Colors that Yell

With the trend of minimalist, stark packaging still going so strong, some brands are pushing back with designs that scream from the shelf. Hot pink, blood orange, teal – all are showing up in product categories that have never gone so bold. We know that color choices evoke different emotional responses for consumers, and playing with combinations can help shoppers connect with brands. Clashing colors are also usually more memorable and therefore are great for brand recall, especially when the colors are unique to the product.

Using loud, expressive colors is a way for brands to differentiate a special edition product, allowing them to break out of their standard molds and appeal to new groups. This can be highly effective for brands looking to target younger consumers, who are appreciative of companies that are willing to take on a little edginess and aesthetic risk. Large brands looking to emulate the look and feel of small brands should take note of how the following companies have successfully crafted exciting packages by taking chances with color.

 

Harper Macaw

Last spring, D.C. chocolatier Harper Macaw released a series of bars inspired by the election. Naturally, the wrappers use bold reds and blues, and the result is gorgeous and striking. Rather than feeling like political cartoons, the chocolates are elegant and find the beauty within the absurdity of our current political climate. For a time that has been so stressful and dividing, at least we got a little something sweet out of it.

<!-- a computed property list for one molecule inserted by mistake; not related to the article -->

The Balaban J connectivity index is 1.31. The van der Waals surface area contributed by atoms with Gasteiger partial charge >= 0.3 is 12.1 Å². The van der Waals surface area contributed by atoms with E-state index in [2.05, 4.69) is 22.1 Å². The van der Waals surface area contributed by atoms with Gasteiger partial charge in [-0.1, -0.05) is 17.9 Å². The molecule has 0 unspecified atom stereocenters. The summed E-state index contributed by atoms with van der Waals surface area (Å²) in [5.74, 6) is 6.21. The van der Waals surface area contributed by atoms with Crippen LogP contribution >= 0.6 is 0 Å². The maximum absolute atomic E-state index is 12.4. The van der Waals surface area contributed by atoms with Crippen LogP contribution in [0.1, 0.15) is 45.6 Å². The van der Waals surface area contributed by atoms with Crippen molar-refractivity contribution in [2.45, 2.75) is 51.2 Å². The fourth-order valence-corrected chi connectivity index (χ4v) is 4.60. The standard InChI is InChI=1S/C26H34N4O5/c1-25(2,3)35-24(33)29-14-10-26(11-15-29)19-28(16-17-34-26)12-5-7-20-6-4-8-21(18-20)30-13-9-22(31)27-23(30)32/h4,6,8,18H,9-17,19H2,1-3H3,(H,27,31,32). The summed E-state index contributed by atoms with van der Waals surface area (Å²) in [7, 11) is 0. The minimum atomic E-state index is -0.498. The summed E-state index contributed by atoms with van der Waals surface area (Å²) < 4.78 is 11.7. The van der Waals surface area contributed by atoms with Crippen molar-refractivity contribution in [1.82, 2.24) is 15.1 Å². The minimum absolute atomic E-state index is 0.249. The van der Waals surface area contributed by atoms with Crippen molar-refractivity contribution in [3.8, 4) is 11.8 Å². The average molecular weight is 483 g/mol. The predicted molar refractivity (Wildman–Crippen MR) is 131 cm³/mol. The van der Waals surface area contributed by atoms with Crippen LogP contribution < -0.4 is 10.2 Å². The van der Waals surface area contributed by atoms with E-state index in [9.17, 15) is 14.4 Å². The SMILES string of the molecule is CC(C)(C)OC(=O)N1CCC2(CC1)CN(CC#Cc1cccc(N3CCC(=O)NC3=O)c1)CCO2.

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Bud Light

Bud Light is now the official beer sponsor of South by Southwest, and the funky, psychedelic cans that they issued in limited release last year were such a hit that they are coming back for the 2017 festival. With bright blues, orange, yellow, red, purple, green, and a shock of black, the packaging perfectly captures the vibe of the festival and of the famously “weird” city of Austin.

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Angie’s BOOMCHICKAPOP

Angie’s BOOMCHICKAPOP sticks out like a sore thumb among competitors, with a heavy fuchsia font that pops (pun intended) against solid feminine backgrounds. This is a great example of how color clashing can be used in a way that is playful without being childish – this design communicates maturity while remaining effectively eye-catching. The color choices here indicate that the snack is something indulgent and luxurious, a cut above all of the Orville Redenbachers and the Act IIs.

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Wild Leaf

Most tea brands try to communicate the same themes: tranquility, peace, smoothness, etc. Wild Leaf has decided to take an entirely different approach, with wild colors that would be striking on their own and are even stronger when put together. Energetic and youthful, with a large callout for its specific properties, it’s certainly more fun than your grandma’s Lipton.

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Ciao Bella

The bright, beautiful color palette that Ciao Bella used for their line of gelatos is a great example of risk paying off. Brands of ice cream and similar treats often struggle with how to clearly target adults, and the rainbow of color could have easily made it seem like it was a dessert for children. Instead, the careful color pairings elevate the packaging to a new level of sophistication, while still looking just as visually interesting and trendy as competitors like Ben & Jerry’s.